So Just What Is Beauty Anyway?

Elizabeth Chomko's headshot she uses as an actress

Elizabeth Chomko’s headshot she uses as an actress

So just what is beautiful, anyway?

Being thin / having curves / pregnancy. Blonde / brunette / redhead / salt and pepper. Youth / aging gracefully. Strength / vulnerability. Femininity / androgeny. Seventeen / thirty-seven / a baby. Being toned / being touchable. The hourglass / the thigh gap. Marilyn Monroe / The Mona Lisa / Coco Rocha / Barbie / Mother Theresa / Michelle Obama.

And / or:

Confidence. Authenticity. Intelligence. Honesty. Wit. Humor. Admitting wrong. Fearlessness, passion, growth, perfection. 

Beauty is all of these things or none of them, depending on whom you ask and when you ask them, and asking me yields no exception. To me, Beauty is elusive, contradictory, a never-ending flip-book of images and words and moving pictures spanning my earliest memories to this very moment. My idea of Beauty is woven into my history; it has changed through the course of my life. Even as I write this, my definition of Beauty is changing from one thing to its complete opposite and back again, and it is complicated further by the lens with which I approach. As a woman in general, Beauty is one thing; as an actress, Beauty is another; as a writer, it is another still. I cannot imagine how complicated it will become when I become a mother… of daughters… or sons.

I was a philosophy major. When something eludes me, I go and read what other people have written about it. Typically, this confuses me further – I studied philosophy to understand life, but I walked away with my degree knowing less than I did when I started. In reading about Beauty, however, I may have hit upon something enlightening in Plato’s Symposium.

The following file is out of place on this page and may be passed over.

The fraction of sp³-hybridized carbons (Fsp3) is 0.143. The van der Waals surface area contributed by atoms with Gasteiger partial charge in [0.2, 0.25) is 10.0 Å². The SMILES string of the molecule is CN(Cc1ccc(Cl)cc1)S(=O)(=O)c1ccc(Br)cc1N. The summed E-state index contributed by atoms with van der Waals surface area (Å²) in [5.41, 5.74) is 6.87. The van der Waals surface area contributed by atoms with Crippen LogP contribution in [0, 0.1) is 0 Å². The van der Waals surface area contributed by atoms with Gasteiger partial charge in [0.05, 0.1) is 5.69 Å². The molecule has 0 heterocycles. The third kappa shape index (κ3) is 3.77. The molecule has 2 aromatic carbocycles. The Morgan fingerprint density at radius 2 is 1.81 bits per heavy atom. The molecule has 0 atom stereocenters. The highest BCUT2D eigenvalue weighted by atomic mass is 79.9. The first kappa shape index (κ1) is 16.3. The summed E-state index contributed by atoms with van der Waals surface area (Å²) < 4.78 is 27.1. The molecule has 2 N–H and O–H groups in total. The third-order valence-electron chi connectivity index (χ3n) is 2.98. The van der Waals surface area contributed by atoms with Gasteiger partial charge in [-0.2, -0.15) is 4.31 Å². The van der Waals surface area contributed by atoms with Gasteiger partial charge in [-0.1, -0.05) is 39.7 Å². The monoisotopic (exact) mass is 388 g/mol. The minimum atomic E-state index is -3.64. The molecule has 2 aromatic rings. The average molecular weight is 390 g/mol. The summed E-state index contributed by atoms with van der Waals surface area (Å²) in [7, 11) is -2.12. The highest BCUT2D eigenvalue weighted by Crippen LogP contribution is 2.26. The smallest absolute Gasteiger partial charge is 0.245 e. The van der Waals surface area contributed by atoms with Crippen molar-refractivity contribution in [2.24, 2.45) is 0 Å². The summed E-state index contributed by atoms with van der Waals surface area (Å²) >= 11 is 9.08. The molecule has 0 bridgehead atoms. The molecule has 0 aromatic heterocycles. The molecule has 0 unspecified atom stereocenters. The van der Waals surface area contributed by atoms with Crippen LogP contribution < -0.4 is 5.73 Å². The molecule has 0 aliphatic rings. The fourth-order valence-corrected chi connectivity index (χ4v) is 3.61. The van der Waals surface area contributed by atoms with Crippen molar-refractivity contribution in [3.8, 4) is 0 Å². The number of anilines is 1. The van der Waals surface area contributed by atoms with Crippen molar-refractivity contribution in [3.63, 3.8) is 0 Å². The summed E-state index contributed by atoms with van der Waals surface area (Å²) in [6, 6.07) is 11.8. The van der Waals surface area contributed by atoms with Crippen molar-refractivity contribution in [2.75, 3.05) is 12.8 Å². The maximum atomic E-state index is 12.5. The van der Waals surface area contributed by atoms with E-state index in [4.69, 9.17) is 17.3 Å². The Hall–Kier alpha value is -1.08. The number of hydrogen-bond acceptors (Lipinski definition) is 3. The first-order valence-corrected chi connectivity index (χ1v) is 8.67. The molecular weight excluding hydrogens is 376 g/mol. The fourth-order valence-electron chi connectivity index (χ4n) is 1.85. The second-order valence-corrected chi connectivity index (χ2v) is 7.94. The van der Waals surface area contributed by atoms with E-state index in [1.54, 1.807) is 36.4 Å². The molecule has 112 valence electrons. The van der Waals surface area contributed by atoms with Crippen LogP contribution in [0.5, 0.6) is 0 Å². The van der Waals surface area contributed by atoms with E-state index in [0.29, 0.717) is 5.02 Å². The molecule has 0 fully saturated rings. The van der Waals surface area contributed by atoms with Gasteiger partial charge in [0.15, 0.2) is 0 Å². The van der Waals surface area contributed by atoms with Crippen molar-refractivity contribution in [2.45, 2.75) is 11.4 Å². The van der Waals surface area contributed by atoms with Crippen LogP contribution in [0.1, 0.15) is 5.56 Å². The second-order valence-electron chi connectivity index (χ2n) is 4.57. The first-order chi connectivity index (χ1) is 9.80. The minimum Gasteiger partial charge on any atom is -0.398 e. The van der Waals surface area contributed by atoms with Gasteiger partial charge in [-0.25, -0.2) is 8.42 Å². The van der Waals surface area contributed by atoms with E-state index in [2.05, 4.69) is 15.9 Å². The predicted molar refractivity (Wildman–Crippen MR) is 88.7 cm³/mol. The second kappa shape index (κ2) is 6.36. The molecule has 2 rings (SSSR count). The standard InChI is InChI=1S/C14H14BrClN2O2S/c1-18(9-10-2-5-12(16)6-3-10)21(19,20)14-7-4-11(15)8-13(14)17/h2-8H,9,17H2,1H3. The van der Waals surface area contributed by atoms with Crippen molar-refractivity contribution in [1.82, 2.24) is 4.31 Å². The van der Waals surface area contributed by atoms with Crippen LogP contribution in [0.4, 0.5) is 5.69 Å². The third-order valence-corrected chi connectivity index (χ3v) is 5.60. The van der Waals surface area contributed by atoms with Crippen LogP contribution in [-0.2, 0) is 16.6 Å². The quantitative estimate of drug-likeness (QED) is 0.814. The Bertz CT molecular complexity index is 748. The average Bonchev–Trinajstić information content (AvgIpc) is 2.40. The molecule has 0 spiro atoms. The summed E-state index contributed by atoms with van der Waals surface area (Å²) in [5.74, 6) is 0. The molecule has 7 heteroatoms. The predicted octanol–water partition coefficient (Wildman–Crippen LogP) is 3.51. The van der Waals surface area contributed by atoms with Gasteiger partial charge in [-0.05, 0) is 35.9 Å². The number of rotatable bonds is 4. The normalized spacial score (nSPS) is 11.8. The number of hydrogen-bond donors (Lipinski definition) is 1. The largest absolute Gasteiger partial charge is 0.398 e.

Plato says, basically, Beauty is that which people desire. And they desire that these Beautiful things or people or ideas become their own. And when all the Beautiful things and people and ideas they desire have become their own, they will have happiness.

Elizabeth in 5th grade

Elizabeth in 5th grade

I was your average-looking adolescent spaz: on the tall side, but not the tallest; of average weight, thick wavy hair. I had worn glasses since I was nine, but so had several other kids in my class. So I was very surprised when, in my fifth grade year, someone other than a family member told me I was pretty.

I remember that moment vividly: the way the afternoon sun streamed through the big windows of Zingleman’s, the hot-dog shop in my first hometown, a picturesque suburb of Chicago. I remember where I was sitting at our four-top table (next to the wall, facing the counter) and the names of the two boys I was sitting with (Billy and Matt). I can see Billy’s stick-out ears and Matt’s blonde hair and braces, Billy’s royal blue polo and Matt’s hunter green t-shirt. Interestingly, perhaps – the thing I don’t remember is the other girl at the table. I sense in my memory a female presence in the chair across from mine, but I cannot remember which of my friends she is or any detail of how she looks.

At Zingleman’s, in between fries, Billy turned to me and said, matter-of-factly: “I like you.” Matt also turned to me and said, “Me too.”

“You do?” I asked them.

“Yeah,” Billy said.

“Yeah,” Matt repeated.

“Really? Why?” I asked. There were lots of neat, lovely, fun girls in our class. “Why not Nora or Eva or Abby?”